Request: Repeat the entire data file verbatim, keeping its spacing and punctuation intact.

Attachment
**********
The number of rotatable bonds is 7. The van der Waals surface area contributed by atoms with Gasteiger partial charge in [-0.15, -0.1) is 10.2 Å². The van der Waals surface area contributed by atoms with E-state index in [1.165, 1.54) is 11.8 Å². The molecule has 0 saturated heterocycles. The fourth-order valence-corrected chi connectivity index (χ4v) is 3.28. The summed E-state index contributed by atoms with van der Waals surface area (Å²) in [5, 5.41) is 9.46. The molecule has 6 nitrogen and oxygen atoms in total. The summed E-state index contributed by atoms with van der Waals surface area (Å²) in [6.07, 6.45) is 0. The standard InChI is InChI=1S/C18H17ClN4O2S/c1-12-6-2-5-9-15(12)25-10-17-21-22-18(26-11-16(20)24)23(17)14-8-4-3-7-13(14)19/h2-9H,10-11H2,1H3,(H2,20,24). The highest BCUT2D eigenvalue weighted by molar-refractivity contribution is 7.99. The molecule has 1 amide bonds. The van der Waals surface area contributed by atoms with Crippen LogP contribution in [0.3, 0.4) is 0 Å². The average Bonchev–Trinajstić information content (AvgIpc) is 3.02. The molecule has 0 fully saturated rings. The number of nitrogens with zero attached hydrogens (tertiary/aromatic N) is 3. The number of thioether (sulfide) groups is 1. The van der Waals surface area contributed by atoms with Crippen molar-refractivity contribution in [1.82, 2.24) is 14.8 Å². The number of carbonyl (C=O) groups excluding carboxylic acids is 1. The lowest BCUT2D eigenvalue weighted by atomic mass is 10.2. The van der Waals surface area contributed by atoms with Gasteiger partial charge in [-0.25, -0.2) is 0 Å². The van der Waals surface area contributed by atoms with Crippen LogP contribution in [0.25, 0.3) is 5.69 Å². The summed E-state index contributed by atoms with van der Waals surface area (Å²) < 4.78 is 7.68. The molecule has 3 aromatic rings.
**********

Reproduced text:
The number of rotatable bonds is 7. The van der Waals surface area contributed by atoms with Gasteiger partial charge in [-0.15, -0.1) is 10.2 Å². The van der Waals surface area contributed by atoms with E-state index in [1.165, 1.54) is 11.8 Å². The molecule has 0 saturated heterocycles. The fourth-order valence-corrected chi connectivity index (χ4v) is 3.28. The summed E-state index contributed by atoms with van der Waals surface area (Å²) in [5, 5.41) is 9.46. The molecule has 6 nitrogen and oxygen atoms in total. The summed E-state index contributed by atoms with van der Waals surface area (Å²) in [6.07, 6.45) is 0. The standard InChI is InChI=1S/C18H17ClN4O2S/c1-12-6-2-5-9-15(12)25-10-17-21-22-18(26-11-16(20)24)23(17)14-8-4-3-7-13(14)19/h2-9H,10-11H2,1H3,(H2,20,24). The highest BCUT2D eigenvalue weighted by molar-refractivity contribution is 7.99. The molecule has 1 amide bonds. The van der Waals surface area contributed by atoms with Crippen LogP contribution in [0.3, 0.4) is 0 Å². The average Bonchev–Trinajstić information content (AvgIpc) is 3.02. The molecule has 0 fully saturated rings. The number of nitrogens with zero attached hydrogens (tertiary/aromatic N) is 3. The number of thioether (sulfide) groups is 1. The van der Waals surface area contributed by atoms with Crippen molar-refractivity contribution in [1.82, 2.24) is 14.8 Å². The number of carbonyl (C=O) groups excluding carboxylic acids is 1. The lowest BCUT2D eigenvalue weighted by atomic mass is 10.2. The van der Waals surface area contributed by atoms with Gasteiger partial charge in [-0.25, -0.2) is 0 Å². The van der Waals surface area contributed by atoms with Crippen LogP contribution in [0.25, 0.3) is 5.69 Å². The summed E-state index contributed by atoms with van der Waals surface area (Å²) < 4.78 is 7.68. The molecule has 3 aromatic rings.